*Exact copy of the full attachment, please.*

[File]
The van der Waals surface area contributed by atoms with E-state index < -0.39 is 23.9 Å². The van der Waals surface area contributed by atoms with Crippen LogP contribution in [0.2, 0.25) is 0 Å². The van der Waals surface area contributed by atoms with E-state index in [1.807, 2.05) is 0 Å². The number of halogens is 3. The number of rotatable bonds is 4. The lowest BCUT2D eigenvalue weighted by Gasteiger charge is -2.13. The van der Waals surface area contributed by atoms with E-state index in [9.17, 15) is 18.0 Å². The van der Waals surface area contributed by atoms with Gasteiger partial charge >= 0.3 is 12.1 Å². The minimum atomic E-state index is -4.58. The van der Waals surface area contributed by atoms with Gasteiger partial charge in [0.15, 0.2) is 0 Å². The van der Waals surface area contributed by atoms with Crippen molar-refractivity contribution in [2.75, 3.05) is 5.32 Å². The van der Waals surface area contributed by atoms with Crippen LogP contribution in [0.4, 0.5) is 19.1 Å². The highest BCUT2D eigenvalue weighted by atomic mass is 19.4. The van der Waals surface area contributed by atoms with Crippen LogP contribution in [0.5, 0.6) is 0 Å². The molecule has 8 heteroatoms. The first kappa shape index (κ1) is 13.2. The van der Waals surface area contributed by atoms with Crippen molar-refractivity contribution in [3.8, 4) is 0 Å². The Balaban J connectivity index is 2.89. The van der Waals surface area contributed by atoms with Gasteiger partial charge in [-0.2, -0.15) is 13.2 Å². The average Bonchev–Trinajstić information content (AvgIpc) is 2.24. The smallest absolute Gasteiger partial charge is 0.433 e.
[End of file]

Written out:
The van der Waals surface area contributed by atoms with E-state index < -0.39 is 23.9 Å². The van der Waals surface area contributed by atoms with Crippen LogP contribution in [0.2, 0.25) is 0 Å². The van der Waals surface area contributed by atoms with E-state index in [1.807, 2.05) is 0 Å². The number of halogens is 3. The number of rotatable bonds is 4. The lowest BCUT2D eigenvalue weighted by Gasteiger charge is -2.13. The van der Waals surface area contributed by atoms with E-state index in [9.17, 15) is 18.0 Å². The van der Waals surface area contributed by atoms with Gasteiger partial charge >= 0.3 is 12.1 Å². The minimum atomic E-state index is -4.58. The van der Waals surface area contributed by atoms with Gasteiger partial charge in [0.15, 0.2) is 0 Å². The van der Waals surface area contributed by atoms with Crippen molar-refractivity contribution in [2.75, 3.05) is 5.32 Å². The van der Waals surface area contributed by atoms with Crippen LogP contribution in [0.4, 0.5) is 19.1 Å². The highest BCUT2D eigenvalue weighted by atomic mass is 19.4. The van der Waals surface area contributed by atoms with Crippen LogP contribution in [0.5, 0.6) is 0 Å². The molecule has 8 heteroatoms. The first kappa shape index (κ1) is 13.2. The van der Waals surface area contributed by atoms with Crippen molar-refractivity contribution in [3.8, 4) is 0 Å². The Balaban J connectivity index is 2.89. The van der Waals surface area contributed by atoms with Gasteiger partial charge in [-0.2, -0.15) is 13.2 Å². The average Bonchev–Trinajstić information content (AvgIpc) is 2.24. The smallest absolute Gasteiger partial charge is 0.433 e.